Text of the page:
Even if though the county may agree to keep your identity confidential, we have seen a couple times when the judge did not agree. What that means is we have seen a couple times when the judge did not allow us to use a client’s initials only, and made us use the client’s first and last name. If that happens to you and your name is very common, such as John Smith, then revealing your name may not necessarily clue the public in to who you are. If your name is very uncommon, on the other hand, then this may be a concern for you.

Thankfully, the vast majority of the time, judges agree with us and the county that your identity should remain confidential, and they allow us to proceed using only your initials.

The County Files an Answer or Demurrer

After receiving a copy of the petition, the county will respond either by filing a Response (also called an Answer) or a Demurrer.

The Response or Answer will typically deny all or some of the allegations we presented in the petition. This is the county’s way of saying they are not going to just lie down and agree to the judge giving you what you want; they want to have their voice heard by the judge too.

In administrative mandamus proceedings, the county will typically file a Response or Answer, but will not file a Demurrer.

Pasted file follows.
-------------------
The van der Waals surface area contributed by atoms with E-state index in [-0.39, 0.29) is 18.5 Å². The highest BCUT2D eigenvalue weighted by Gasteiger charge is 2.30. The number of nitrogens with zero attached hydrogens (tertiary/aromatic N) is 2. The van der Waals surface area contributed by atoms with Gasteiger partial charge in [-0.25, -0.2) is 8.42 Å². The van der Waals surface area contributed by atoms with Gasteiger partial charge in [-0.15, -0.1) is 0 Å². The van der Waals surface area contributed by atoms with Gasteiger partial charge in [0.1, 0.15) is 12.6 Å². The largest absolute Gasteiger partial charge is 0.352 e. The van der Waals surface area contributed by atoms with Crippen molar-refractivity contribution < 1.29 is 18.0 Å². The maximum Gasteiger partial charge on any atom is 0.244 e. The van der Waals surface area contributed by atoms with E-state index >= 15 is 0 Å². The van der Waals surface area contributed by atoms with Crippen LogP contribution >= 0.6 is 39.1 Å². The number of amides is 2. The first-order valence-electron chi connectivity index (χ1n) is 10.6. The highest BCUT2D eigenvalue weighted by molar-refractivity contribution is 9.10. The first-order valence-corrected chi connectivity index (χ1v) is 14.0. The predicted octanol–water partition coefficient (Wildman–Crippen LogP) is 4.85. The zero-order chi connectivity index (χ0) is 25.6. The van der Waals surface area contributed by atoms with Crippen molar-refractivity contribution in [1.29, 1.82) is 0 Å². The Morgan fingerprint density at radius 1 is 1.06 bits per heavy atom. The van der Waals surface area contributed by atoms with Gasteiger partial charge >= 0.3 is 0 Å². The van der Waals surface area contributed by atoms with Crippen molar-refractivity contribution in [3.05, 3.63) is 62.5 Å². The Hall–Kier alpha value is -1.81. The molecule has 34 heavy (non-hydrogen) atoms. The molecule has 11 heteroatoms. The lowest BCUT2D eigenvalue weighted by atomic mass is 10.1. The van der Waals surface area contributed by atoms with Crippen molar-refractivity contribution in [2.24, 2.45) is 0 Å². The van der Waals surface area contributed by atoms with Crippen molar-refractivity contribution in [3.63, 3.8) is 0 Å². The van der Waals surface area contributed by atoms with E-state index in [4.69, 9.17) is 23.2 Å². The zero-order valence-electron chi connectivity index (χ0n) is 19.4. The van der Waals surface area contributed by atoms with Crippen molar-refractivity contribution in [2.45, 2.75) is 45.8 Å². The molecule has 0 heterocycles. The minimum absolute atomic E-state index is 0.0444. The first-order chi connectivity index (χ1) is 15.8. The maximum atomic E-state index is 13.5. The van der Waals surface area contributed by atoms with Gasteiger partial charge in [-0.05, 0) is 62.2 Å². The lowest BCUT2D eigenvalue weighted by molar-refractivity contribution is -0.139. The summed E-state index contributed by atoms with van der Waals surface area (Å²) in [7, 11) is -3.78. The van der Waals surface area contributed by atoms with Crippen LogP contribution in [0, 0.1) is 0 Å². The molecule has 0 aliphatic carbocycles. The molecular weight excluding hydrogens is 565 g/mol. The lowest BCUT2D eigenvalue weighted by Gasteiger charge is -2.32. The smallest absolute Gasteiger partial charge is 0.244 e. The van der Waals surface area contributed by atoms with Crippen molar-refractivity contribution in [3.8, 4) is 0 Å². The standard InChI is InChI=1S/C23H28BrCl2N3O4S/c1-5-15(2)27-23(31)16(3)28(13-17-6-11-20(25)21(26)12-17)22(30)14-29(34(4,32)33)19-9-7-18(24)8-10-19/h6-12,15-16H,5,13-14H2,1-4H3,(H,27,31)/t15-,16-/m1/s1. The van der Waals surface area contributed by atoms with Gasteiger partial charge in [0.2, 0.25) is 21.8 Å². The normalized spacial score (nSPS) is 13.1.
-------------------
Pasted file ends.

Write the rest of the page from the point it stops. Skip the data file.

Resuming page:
In traditional mandamus proceedings, the county may file either the Response/Answer or the Demurrer. The difference is that the Response/Answer is the county’s way of saying they want to argue over the issues presented in the petition…but the Demurrer is the county’s way of saying they don’t think you have any case at all and they want the judge to dismiss your petition right out of the gate.

For the most part, whether the county files a Response/Answer or a Demurrer, the case largely proceeds in a similar fashion. The distinction is that the role of the party filing the briefs switches (see below).

Establishing the Record

To decide the case, the judge will need to see the underlying records.

If your writ petition is filed after a grievance hearing, the underlying records will consist of the “administrative record,” which is essentially every document involved in your grievance hearing plus a transcript of the audio-recorded hearing.